Brazilian President Luiz Inácio Lula da Silva on Wednesday called for the members of the Mercosur trade bloc to urgently seal a free-trade agreement with the European Union before negotiating with China.
Lula made the comments in Uruguay, which has been pursuing its own commercial deal with Beijing, despite opposition from Mercosur – made up of Brazil, Argentina, Uruguay and Paraguay.
The EU reached a trade agreement in 2019 with Mercosur following 20 years of negotiations, but the deal has not yet been ratified.
"It is urgent and extremely important for Mercosur to reach an agreement with the EU," Lula said in Montevideo, where he met with President Luis Lacalle Pou.
"We will step up our discussions with the EU and sign this agreement so that we can then discuss a deal between China and Mercosur," he added.
The EU-Mercosur deal has generated a wave of criticism in Europe, particularly among the agricultural and ecological sectors.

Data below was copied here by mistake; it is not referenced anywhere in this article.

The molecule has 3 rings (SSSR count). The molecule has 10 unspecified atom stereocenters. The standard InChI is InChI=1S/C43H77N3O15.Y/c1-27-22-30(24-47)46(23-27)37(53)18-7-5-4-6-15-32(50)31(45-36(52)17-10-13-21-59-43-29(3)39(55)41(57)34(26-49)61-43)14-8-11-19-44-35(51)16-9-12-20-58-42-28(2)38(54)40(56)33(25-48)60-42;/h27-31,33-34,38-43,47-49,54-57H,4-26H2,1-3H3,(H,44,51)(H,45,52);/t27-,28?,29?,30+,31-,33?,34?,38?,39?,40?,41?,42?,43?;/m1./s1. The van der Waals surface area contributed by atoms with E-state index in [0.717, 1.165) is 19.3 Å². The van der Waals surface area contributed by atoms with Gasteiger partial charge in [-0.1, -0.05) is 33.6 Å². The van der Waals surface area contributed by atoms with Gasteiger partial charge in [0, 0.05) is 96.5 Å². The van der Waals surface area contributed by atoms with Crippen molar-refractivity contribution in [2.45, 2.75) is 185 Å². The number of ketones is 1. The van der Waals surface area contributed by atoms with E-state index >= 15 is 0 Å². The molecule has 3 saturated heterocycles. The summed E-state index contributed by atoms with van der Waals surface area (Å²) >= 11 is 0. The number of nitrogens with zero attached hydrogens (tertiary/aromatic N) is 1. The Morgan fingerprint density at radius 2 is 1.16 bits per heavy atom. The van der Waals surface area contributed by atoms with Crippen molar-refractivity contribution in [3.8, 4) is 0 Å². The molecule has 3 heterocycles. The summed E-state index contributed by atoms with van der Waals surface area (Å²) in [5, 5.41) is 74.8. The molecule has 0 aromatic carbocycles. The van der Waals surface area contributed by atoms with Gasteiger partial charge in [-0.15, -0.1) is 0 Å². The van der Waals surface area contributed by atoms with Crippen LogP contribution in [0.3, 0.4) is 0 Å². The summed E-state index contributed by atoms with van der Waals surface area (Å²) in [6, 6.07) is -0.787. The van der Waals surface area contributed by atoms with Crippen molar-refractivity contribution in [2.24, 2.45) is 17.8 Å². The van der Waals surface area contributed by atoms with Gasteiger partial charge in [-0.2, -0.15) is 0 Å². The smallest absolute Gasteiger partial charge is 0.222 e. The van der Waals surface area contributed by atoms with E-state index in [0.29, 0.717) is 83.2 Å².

Negotiated by the European Commission, it needs to be ratified individually by all 27 EU members states before it comes into effect.
Uruguay had for years pushed for greater flexibility within Mercosur but its independent negotiations with China sparked opposition from fellow members and even rumours that the bloc could break up.
Despite negotiating with China directly, Uruguay "is part of Mercosur, and that has not changed," insisted Lacalle Pou.
"There are no obstacles to informing Brazil, Argentina about what is being negotiated," said the centre-right leader.
Uruguay has also applied to join the Trans-Pacific Partnership (CPTPP) – a trade agreement involving countries across eastern Asia, the Pacific, and North and South America – without the agreement of its Mercosur partners.